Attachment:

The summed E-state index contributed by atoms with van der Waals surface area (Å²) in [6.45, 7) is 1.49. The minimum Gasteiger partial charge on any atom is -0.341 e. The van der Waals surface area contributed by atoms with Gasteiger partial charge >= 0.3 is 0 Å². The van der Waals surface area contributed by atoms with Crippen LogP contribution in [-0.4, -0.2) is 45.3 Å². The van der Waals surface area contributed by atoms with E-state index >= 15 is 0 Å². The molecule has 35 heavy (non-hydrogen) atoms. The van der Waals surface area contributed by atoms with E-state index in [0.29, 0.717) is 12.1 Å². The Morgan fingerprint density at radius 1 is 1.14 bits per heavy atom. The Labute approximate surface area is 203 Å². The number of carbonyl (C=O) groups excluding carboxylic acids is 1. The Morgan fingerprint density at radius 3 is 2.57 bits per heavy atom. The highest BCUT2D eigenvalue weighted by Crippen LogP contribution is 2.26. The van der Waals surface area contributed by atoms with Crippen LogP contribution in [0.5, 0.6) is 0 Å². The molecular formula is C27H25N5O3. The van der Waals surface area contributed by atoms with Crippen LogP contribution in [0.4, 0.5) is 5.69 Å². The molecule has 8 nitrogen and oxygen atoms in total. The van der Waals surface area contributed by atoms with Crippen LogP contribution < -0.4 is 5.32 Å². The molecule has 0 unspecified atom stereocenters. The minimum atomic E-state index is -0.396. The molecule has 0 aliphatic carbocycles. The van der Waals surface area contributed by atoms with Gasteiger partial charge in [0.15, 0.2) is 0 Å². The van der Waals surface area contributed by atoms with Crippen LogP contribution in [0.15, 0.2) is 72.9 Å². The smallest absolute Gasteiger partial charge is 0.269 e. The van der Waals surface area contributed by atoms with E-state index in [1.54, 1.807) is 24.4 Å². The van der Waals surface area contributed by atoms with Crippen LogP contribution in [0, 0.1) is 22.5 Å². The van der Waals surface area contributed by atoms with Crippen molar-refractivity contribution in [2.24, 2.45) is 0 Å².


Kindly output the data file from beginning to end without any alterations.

The summed E-state index contributed by atoms with van der Waals surface area (Å²) in [6.45, 7) is 1.49. The minimum Gasteiger partial charge on any atom is -0.341 e. The van der Waals surface area contributed by atoms with Gasteiger partial charge >= 0.3 is 0 Å². The van der Waals surface area contributed by atoms with Crippen LogP contribution in [-0.4, -0.2) is 45.3 Å². The van der Waals surface area contributed by atoms with E-state index >= 15 is 0 Å². The molecule has 35 heavy (non-hydrogen) atoms. The van der Waals surface area contributed by atoms with E-state index in [0.29, 0.717) is 12.1 Å². The Morgan fingerprint density at radius 1 is 1.14 bits per heavy atom. The Labute approximate surface area is 203 Å². The number of carbonyl (C=O) groups excluding carboxylic acids is 1. The Morgan fingerprint density at radius 3 is 2.57 bits per heavy atom. The highest BCUT2D eigenvalue weighted by Crippen LogP contribution is 2.26. The van der Waals surface area contributed by atoms with Crippen LogP contribution in [0.5, 0.6) is 0 Å². The molecular formula is C27H25N5O3. The van der Waals surface area contributed by atoms with Crippen LogP contribution in [0.4, 0.5) is 5.69 Å². The molecule has 8 nitrogen and oxygen atoms in total. The van der Waals surface area contributed by atoms with Crippen LogP contribution < -0.4 is 5.32 Å². The molecule has 0 unspecified atom stereocenters. The minimum atomic E-state index is -0.396. The molecule has 0 aliphatic carbocycles. The van der Waals surface area contributed by atoms with Gasteiger partial charge in [0.15, 0.2) is 0 Å². The van der Waals surface area contributed by atoms with Crippen LogP contribution in [0.15, 0.2) is 72.9 Å². The smallest absolute Gasteiger partial charge is 0.269 e. The van der Waals surface area contributed by atoms with E-state index in [1.54, 1.807) is 24.4 Å². The van der Waals surface area contributed by atoms with Crippen LogP contribution in [0, 0.1) is 22.5 Å². The van der Waals surface area contributed by atoms with Crippen molar-refractivity contribution in [2.24, 2.45) is 0 Å².